Welcome the August 2018 edition of the HR Advisor. In this month’s newsletter, we have the final article in our series on workplace culture, an overview of Section 7 of the NLRA and what it means for your organization, and a reminder that most states have their own list of protected classes. Thank you for reading!
Four Keys to Improving Your Culture
In the previous articles of the series on workplace culture, we showed you how to identify and evaluate your culture by examining the rules that govern behavior, the traditions that facilitate interactions, and people you employ. We turn now to the final topic in this series: how to improve your culture.
There’s no easy formula to fixing all cultural problems because each workplace is unique. The rules and traditions that lead one team to success might bring a different team to ruin. Some teams will thrive in a highly centralized environment, while others will reach new heights through delegated decision-making. Much depends on individual situations and circumstances. Nevertheless, successful groups have something in common: their people work well together.
That, really, is the goal of culture: to help people work well together. People work well together when they trust one another, feel a strong sense of community, care about one another’s success, and appreciate one another for who they are. Therefore, to improve your culture, you need to establish trust, build community, invest in your employees, and strive for diversity. Let’s look at each strategy in turn.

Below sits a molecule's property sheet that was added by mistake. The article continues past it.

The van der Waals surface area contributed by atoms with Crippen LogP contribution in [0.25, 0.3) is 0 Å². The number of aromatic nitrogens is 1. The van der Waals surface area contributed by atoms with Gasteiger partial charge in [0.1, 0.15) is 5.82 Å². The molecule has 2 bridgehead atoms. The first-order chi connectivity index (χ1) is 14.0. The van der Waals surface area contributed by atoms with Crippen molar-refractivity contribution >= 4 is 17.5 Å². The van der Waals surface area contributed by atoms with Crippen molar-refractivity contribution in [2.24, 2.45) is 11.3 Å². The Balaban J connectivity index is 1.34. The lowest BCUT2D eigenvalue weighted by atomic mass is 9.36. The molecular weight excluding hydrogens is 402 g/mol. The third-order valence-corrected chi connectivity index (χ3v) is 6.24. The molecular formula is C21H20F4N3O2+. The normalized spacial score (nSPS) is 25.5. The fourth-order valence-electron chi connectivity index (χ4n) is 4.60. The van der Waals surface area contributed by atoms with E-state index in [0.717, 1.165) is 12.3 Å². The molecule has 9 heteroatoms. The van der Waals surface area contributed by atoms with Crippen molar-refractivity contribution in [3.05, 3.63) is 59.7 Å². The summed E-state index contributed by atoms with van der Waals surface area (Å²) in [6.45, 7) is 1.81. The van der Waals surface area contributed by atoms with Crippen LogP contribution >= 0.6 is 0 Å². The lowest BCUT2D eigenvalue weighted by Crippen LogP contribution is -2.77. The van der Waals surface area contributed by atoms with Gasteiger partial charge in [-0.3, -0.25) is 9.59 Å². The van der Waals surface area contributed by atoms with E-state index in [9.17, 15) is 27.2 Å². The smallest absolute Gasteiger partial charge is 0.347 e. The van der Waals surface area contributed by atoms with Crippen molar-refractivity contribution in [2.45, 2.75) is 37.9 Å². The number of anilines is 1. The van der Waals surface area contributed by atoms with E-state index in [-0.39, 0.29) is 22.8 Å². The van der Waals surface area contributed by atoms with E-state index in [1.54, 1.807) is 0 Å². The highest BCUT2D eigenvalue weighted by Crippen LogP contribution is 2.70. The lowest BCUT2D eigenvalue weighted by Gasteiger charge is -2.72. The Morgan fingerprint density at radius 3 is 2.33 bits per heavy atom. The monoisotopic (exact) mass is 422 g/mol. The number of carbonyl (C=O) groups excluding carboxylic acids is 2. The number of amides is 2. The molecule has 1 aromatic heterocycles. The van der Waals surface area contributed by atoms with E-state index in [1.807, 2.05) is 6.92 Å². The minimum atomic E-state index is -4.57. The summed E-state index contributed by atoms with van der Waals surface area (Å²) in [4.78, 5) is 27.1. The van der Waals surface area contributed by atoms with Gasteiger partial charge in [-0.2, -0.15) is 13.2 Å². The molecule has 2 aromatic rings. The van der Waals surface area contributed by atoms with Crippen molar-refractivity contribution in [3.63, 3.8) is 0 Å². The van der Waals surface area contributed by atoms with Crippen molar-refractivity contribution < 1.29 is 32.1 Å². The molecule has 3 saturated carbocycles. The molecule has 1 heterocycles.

Trust is essential to build a great culture, but distrust often rules in the business world. Employees find it hard to trust their employer if they don’t believe that their employer cares about their wellbeing and personal success. And employers are less likely to trust their employees if they believe their employees are looking for work elsewhere or don’t buy into the mission and vision of the company. Some employers are even hesitant to train their workers because they’re worried that the employees will take the additional knowledge and skills to a competitor.
When people distrust one another, they keep things back and don’t collaborate as well as they could. Building trust takes time, but there are some proven ways to get started:
- When communicating with employees, be honest and open. Say what you mean and mean what you say.
- Don’t keep employees guessing about how they’re doing. Good performers should be told that they’re doing well. And poor performers should know well before an annual performance review that their work has been subpar. Offer praise and address problems right way.
- Be accountable and follow through on your policies. This is especially important when it comes to issues like harassment. Victims of harassment may not report harassment if they don’t believe that their employer will address the behavior and put a stop to it.
- Admit your mistakes. Employees are more likely to take responsibly for their goofs if you’ve set the example that admitting mistakes is okay because it helps people to do better.
- Then, finally, trust your employees. Trust is reciprocal. If you want trust, you have to show trust. A big way to show you trust your employees is to invest in them. Yes, they may take their training and experience to another company, but so what? You’re better off with trained employees than untrained and they’ll take good will toward your organization with them when they leave.